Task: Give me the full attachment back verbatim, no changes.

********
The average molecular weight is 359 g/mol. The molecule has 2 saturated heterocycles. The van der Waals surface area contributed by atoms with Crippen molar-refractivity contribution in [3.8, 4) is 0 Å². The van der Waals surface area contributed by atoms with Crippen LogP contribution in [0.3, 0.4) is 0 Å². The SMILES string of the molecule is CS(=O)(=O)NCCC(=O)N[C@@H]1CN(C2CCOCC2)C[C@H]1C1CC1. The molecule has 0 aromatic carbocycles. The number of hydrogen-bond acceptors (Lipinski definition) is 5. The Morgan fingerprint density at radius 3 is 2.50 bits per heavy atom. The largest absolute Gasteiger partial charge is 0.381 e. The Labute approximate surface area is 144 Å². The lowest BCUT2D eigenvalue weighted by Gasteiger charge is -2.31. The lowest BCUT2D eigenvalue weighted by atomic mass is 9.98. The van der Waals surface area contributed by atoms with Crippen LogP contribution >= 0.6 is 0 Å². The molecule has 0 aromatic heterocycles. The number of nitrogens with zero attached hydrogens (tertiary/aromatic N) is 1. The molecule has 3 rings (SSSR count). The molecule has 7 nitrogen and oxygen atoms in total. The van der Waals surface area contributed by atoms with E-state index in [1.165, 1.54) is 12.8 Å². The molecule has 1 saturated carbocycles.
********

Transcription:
The average molecular weight is 359 g/mol. The molecule has 2 saturated heterocycles. The van der Waals surface area contributed by atoms with Crippen molar-refractivity contribution in [3.8, 4) is 0 Å². The van der Waals surface area contributed by atoms with Crippen LogP contribution in [0.3, 0.4) is 0 Å². The SMILES string of the molecule is CS(=O)(=O)NCCC(=O)N[C@@H]1CN(C2CCOCC2)C[C@H]1C1CC1. The molecule has 0 aromatic carbocycles. The number of hydrogen-bond acceptors (Lipinski definition) is 5. The Morgan fingerprint density at radius 3 is 2.50 bits per heavy atom. The largest absolute Gasteiger partial charge is 0.381 e. The Labute approximate surface area is 144 Å². The lowest BCUT2D eigenvalue weighted by Gasteiger charge is -2.31. The lowest BCUT2D eigenvalue weighted by atomic mass is 9.98. The van der Waals surface area contributed by atoms with Crippen LogP contribution >= 0.6 is 0 Å². The molecule has 0 aromatic heterocycles. The number of nitrogens with zero attached hydrogens (tertiary/aromatic N) is 1. The molecule has 3 rings (SSSR count). The molecule has 7 nitrogen and oxygen atoms in total. The van der Waals surface area contributed by atoms with E-state index in [1.165, 1.54) is 12.8 Å². The molecule has 1 saturated carbocycles.